Claims by injured seamen fall under the maritime law. Maritime law differs substantially from traditional state law as to employers’ liabilities for death or injury to employees. Maritime law regarding death or injury to seamen has evolved from ancient maritime codes rather than state statutes. Accordingly, unique remedies and defenses to liability exist in the context of seamen claims. One unique remedy available to seamen is maintenance and cure.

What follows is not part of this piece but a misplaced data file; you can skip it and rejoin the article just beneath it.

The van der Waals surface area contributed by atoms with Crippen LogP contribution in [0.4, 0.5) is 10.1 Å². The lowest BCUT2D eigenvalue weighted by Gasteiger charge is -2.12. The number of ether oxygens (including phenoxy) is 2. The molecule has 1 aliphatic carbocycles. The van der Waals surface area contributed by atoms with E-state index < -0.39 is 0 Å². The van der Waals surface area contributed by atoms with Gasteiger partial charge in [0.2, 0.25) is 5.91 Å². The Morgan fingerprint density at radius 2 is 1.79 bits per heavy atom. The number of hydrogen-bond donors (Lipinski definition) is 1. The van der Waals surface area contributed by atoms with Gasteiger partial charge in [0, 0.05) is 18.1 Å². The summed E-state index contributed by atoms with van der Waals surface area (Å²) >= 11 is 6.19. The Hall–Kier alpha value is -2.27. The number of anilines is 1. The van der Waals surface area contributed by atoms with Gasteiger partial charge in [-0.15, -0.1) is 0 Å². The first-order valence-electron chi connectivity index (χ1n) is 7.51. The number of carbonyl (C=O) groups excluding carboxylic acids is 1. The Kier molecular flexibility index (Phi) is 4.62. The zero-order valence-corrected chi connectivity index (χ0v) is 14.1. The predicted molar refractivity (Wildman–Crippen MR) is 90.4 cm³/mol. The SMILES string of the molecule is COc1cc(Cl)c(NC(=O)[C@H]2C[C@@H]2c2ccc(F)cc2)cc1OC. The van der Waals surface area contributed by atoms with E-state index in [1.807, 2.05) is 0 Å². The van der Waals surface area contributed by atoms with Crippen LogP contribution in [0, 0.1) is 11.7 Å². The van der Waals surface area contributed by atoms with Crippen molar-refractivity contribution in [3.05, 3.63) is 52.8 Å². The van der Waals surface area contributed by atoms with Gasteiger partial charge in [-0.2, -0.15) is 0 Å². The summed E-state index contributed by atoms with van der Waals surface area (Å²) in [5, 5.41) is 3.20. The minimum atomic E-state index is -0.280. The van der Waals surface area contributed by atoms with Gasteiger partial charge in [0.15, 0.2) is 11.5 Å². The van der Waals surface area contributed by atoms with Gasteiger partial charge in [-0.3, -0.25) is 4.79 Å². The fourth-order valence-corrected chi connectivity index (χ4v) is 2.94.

Passengers and other visitors and invitees aboard vessels have causes of action against vessel operators for the negligence of an employee of the operator. Seamen have causes of action for negligence of their employers under the Jones Act, 46 U.S.C. § 30104. Under the maritime law as it has evolved from the ancient codes, “seamen” are entitled to remedies of maintenance, cure and unearned wages and are entitled to money damages resulting from unseaworthiness of the vessel. Whether a person who becomes ill or is injured while he performs services aboard a vessel is classified as a “seaman” determines whether the person is entitled to seamen’s remedies, or to general maritime law tort remedies for negligent injury to a passenger or other visitor, or, in the case of longshore workers, ship repair workers and other harbor workers, to the limited remedies that are available under the federal Longshore & Harbor Workers’ Compensation Act. Seamen, as are other persons, are entitled to bring third party actions against non-employer third parties, for negligence or other tort liability such as product liability causes of action. A shipowner is strictly liable irrespective of fault on the shipowner’s part or comparative fault on the part of the seamen for “maintenance, cure and unearned wages”; if the injury is proximately caused by any unseaworthy condition of the vessel; and, if the injury is caused in any respect by the negligence of the seaman’s employer, under the Jones Act.  Often the nature of the remedy available and elements of damages recoverable to an injured party turn on whether or not he qualifies as a “seaman”. Generally an individual be he a floor hand or a commercial diver working offshore will meet the qualification necessary to bring a claim as a “seaman”. This claim is typically filed pursuant to the Jones Act 46 U.S.C. § 30104.